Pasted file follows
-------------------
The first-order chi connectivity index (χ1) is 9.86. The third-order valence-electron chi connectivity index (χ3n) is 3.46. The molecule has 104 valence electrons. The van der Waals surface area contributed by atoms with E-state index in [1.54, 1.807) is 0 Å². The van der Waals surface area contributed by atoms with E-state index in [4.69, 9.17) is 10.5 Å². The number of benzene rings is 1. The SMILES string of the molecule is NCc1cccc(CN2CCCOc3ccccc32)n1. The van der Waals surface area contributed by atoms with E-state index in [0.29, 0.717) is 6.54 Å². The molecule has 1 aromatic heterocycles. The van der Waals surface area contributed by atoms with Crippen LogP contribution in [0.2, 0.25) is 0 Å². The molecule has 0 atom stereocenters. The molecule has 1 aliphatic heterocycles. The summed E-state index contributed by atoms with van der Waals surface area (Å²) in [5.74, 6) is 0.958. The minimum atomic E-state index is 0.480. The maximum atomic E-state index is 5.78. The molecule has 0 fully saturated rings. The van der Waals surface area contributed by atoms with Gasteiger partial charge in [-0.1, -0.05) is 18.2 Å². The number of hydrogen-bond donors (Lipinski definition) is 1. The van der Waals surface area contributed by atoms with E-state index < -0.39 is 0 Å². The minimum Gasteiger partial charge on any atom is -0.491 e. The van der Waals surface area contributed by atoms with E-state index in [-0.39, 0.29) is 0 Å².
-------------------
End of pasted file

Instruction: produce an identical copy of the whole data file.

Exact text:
The first-order chi connectivity index (χ1) is 9.86. The third-order valence-electron chi connectivity index (χ3n) is 3.46. The molecule has 104 valence electrons. The van der Waals surface area contributed by atoms with E-state index in [1.54, 1.807) is 0 Å². The van der Waals surface area contributed by atoms with E-state index in [4.69, 9.17) is 10.5 Å². The number of benzene rings is 1. The SMILES string of the molecule is NCc1cccc(CN2CCCOc3ccccc32)n1. The van der Waals surface area contributed by atoms with E-state index in [0.29, 0.717) is 6.54 Å². The molecule has 1 aromatic heterocycles. The van der Waals surface area contributed by atoms with Crippen LogP contribution in [0.2, 0.25) is 0 Å². The molecule has 0 atom stereocenters. The molecule has 1 aliphatic heterocycles. The summed E-state index contributed by atoms with van der Waals surface area (Å²) in [5.74, 6) is 0.958. The minimum atomic E-state index is 0.480. The maximum atomic E-state index is 5.78. The molecule has 0 fully saturated rings. The van der Waals surface area contributed by atoms with Gasteiger partial charge in [-0.1, -0.05) is 18.2 Å². The number of hydrogen-bond donors (Lipinski definition) is 1. The van der Waals surface area contributed by atoms with E-state index < -0.39 is 0 Å². The minimum Gasteiger partial charge on any atom is -0.491 e. The van der Waals surface area contributed by atoms with E-state index in [-0.39, 0.29) is 0 Å².